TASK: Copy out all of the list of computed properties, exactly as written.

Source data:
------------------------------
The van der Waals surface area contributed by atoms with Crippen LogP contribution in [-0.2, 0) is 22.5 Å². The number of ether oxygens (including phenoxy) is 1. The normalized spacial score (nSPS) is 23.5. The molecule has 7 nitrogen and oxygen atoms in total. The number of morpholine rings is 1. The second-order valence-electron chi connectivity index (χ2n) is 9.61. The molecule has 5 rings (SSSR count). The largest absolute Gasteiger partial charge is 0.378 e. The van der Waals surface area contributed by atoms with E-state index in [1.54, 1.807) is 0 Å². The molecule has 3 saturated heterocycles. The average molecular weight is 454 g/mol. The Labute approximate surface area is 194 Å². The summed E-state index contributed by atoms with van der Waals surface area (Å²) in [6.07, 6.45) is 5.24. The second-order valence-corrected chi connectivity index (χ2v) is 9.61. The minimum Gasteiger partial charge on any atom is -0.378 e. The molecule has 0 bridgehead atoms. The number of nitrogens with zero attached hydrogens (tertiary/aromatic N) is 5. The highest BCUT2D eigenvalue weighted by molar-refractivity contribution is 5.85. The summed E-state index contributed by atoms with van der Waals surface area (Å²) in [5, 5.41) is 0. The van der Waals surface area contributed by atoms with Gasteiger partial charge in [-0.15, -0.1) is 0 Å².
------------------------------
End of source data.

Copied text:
The van der Waals surface area contributed by atoms with Crippen LogP contribution in [-0.2, 0) is 22.5 Å². The number of ether oxygens (including phenoxy) is 1. The normalized spacial score (nSPS) is 23.5. The molecule has 7 nitrogen and oxygen atoms in total. The number of morpholine rings is 1. The second-order valence-electron chi connectivity index (χ2n) is 9.61. The molecule has 5 rings (SSSR count). The largest absolute Gasteiger partial charge is 0.378 e. The van der Waals surface area contributed by atoms with E-state index in [1.54, 1.807) is 0 Å². The molecule has 3 saturated heterocycles. The average molecular weight is 454 g/mol. The Labute approximate surface area is 194 Å². The summed E-state index contributed by atoms with van der Waals surface area (Å²) in [6.07, 6.45) is 5.24. The second-order valence-corrected chi connectivity index (χ2v) is 9.61. The minimum Gasteiger partial charge on any atom is -0.378 e. The molecule has 0 bridgehead atoms. The number of nitrogens with zero attached hydrogens (tertiary/aromatic N) is 5. The highest BCUT2D eigenvalue weighted by molar-refractivity contribution is 5.85. The summed E-state index contributed by atoms with van der Waals surface area (Å²) in [5, 5.41) is 0. The van der Waals surface area contributed by atoms with Gasteiger partial charge in [-0.15, -0.1) is 0 Å².